A passion for plants
What: Whatcom Falls Plant Walk
When: 1 pm Sat., May. 11
Where: Whatcom Falls Park
Cost: Free; no registration is required
Wednesday, May 8, 2019
Apparently, a deer fern is not a plant that hoofed mammals hide behind when members of the Komo Kulshan chapter of the Washington Native Plant Society (WNPS) happen upon them while leading one of their many free field trips or plant walks throughout Whatcom and Skagit counties each spring and summer.
Turns out the Blechnum spicant is a distinctive evergreen fern known to moist, west coast coniferous forests and shady gardens, and that it’s far from the only member of its genus to be found in our moss-enhanced corner of the world. We also boast alpine lady ferns, fragile ferns, oak ferns, wood ferns, sword ferns, Shasta ferns, holly ferns, maidenhair ferns, mountain ferns and, well, you get the picture. (We’re not lacking in ferns.)
But how does one go about differentiating what’s what without a biology degree or a lifelong study of plants of the Pacific Northwest? A good start is by joining the WNPS crew for an outing and paying close attention to what the resident experts have to say.
For example, a “Whatcom Falls Ethnobotany” introductory plant walk for people of all ages and experience levels happening Sat., May 11 at Whatcom Falls Park will move beyond the waterfalls and inherent beauty of the local gem to focus on what grows within its sun-dappled expanse.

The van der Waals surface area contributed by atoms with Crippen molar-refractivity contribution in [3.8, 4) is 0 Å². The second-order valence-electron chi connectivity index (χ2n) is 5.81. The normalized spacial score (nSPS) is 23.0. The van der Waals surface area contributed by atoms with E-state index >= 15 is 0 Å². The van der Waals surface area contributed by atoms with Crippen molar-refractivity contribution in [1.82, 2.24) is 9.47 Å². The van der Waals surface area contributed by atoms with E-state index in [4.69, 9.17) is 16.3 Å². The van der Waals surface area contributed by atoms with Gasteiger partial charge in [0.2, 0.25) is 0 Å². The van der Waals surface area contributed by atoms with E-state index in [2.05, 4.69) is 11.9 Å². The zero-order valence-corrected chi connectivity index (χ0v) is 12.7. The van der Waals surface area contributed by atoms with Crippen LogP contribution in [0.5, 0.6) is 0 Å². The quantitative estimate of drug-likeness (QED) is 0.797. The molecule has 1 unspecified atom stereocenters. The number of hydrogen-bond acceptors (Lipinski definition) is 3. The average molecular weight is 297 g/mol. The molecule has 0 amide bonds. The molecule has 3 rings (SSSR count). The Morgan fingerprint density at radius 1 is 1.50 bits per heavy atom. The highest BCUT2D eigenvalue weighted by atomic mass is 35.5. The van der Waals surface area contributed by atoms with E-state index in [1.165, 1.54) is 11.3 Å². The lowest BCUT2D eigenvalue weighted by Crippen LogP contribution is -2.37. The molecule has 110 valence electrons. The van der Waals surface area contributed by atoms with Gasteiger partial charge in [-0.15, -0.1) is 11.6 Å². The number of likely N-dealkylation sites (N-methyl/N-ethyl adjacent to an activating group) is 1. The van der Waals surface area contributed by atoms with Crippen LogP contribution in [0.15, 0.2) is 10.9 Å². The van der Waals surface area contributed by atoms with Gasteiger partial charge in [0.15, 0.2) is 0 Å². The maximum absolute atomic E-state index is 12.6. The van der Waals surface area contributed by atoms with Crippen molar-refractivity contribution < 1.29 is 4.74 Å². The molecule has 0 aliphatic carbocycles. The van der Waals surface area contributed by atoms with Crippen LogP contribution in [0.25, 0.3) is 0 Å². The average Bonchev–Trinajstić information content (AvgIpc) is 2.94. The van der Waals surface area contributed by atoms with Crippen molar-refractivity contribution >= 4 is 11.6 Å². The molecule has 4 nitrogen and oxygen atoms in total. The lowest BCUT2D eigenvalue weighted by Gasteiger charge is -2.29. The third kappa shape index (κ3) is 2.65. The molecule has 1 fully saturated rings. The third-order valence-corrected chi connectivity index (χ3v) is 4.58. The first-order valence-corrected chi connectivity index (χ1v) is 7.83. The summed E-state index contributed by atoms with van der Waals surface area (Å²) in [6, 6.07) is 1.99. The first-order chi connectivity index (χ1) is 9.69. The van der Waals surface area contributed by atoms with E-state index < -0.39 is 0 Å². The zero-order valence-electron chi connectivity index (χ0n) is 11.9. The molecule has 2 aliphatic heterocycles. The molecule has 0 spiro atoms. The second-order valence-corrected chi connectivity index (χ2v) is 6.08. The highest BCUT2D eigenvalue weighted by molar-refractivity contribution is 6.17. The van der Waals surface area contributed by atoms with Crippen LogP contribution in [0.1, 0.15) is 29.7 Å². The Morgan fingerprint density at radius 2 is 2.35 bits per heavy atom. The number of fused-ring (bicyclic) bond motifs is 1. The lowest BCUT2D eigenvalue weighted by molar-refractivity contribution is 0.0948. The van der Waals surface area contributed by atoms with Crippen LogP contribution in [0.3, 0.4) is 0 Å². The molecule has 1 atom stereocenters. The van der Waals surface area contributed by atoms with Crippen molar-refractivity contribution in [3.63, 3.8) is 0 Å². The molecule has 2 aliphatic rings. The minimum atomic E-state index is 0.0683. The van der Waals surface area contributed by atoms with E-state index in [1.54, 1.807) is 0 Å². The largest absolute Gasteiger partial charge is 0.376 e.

In addition to learning more about the native plants and trees and their traditional uses, the two-hour meander will also net identification tips and introduce attendees to facts about wildlife use, gardening with natives, and other interesting and useful facts.
While you won’t learn about every one of the more than 1,000 species of plants that have been identified in Whatcom County by various observers over several years, you will be asked to pay close attention to the world around you while enjoying a spring stroll with people who have made it their business to engage with our ever-more-fragile ecosystem.
The final introductory plant walk of spring will be led by guidebook author Mark Turner Thurs, May 23 at the Sehome Hill Arboretum, and the last field trip of the season will take place Sat., June 1 on the upper South Fork Nooksack River valley at the Edfro Creek Preserve.
At the latter event, Allan Richardson, WNPS chapter president and co-author of Nooksack Place Names, will lead the daylong excursion, which will draw attention to conservation and the cultural site of Yúmechiy (“spring salmon place”), which is named for the now-endangered South Fork spring Chinook salmon.
While you’re learning to identify a range of native plants in the rainforest environment, keep a lookout for the elusive deer fern. You’ll recognize it by its antlers.
Ski to Sea
Solace on the slopes
For lord knows how many years, my longtime snowboarding partner, P.T. Crinkle, has relished basking in the glow that comes from playing a starring role on a local team of outwardly mellow but secretively competitive Ski to Sea racers.
This situation appeared unchanged as recently as a…
Screen time to summertime
Those of us who grew up during an era when “screen time” meant choosing a couple of hours a week of network television to watch with our families didn’t have to be told to back away from our computers and spend more time outdoors when the school year ended. We simply went outside to ride…
A grower’s guide
I returned home the other day to discover our chickens had breached the security wall of the vegetable garden and were merrily marauding a row of six-month-old garlic plants. After surveying the damage—which wasn’t as bad as it initially looked—I thanked the garden gods for protecting…